Running has long been a refuge for sociologist, professor and former NCAA Division I track athlete Lindsey A. Freeman (Longing for the Bomb), who explores her love for the sport in the insightful Running, an entry in the Practices series. She celebrates the physical joy of running, the way it allows her to be "in a body feeling my way through a landscape and my own thoughts." She recalls her experiences as a high school and college athlete; charts her training for various races, including the Boston and Paris marathons; explores the connections between running and writing; and recounts from a queer perspective her experiences with the sport and its imagery. "Running is always about more than running," she writes, bringing her whole self--feminist, queer, academic, white, American--to this exploration. More poetic than practical, but intensely vivid and personal, Running bounces from pop-culture analysis to academic inquiry, from a catalogue of injuries (including those from a devastating incident in which a vehicle hit her) to an exploration of the elusive "runner's high."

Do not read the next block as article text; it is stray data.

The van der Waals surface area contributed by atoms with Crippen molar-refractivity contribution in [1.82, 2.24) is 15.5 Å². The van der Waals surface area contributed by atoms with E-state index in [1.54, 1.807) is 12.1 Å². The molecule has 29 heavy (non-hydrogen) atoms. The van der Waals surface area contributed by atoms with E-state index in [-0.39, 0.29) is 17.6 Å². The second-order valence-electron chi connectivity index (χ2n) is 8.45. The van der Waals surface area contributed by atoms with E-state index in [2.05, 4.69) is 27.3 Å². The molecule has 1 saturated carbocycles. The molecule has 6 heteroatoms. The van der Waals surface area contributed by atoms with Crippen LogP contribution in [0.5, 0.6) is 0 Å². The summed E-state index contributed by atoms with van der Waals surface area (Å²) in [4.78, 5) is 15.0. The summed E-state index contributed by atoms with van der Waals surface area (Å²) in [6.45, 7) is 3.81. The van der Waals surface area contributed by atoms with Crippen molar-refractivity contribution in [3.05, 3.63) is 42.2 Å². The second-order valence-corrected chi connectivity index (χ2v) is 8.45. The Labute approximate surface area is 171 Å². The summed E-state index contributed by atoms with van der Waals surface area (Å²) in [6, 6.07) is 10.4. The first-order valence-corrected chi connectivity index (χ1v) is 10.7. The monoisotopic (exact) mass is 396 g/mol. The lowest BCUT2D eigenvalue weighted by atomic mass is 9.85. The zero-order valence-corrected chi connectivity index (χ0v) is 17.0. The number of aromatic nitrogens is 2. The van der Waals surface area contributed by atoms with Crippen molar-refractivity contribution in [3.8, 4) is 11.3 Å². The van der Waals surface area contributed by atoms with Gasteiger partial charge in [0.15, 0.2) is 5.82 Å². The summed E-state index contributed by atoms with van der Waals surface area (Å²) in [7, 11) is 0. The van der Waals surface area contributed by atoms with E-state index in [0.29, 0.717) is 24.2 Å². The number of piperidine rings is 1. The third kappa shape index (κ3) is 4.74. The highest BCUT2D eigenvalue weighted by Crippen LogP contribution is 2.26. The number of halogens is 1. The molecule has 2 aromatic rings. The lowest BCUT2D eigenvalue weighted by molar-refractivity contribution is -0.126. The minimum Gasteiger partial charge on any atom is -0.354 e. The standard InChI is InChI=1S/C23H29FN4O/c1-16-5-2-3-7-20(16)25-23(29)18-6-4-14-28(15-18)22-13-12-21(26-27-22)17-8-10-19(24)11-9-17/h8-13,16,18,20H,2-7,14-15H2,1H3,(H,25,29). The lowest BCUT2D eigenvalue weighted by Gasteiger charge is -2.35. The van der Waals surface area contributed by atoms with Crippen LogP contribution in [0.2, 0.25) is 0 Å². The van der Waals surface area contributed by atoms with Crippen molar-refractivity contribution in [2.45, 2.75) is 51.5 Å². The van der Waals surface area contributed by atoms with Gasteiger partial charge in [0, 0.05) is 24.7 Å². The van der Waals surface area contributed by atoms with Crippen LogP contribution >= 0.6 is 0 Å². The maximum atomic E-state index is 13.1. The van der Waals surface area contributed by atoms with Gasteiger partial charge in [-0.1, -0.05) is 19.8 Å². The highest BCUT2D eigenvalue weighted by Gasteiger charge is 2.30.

Freeman's reflections--in the form of brief essays with illustrations by Hazel Meyer--always come back to practice: the ways running, writing and other habits can shape a person. She offers practical advice for building endurance, acknowledges the inevitable pain and discomfort of running and explores the possibilities that can open up through repetition: "I keep practicing because I want to remain a writer and a runner." Running is a worthwhile companion for people who want to be either--or both. --Katie Noah Gibson, blogger at Cakes, Tea and Dreams

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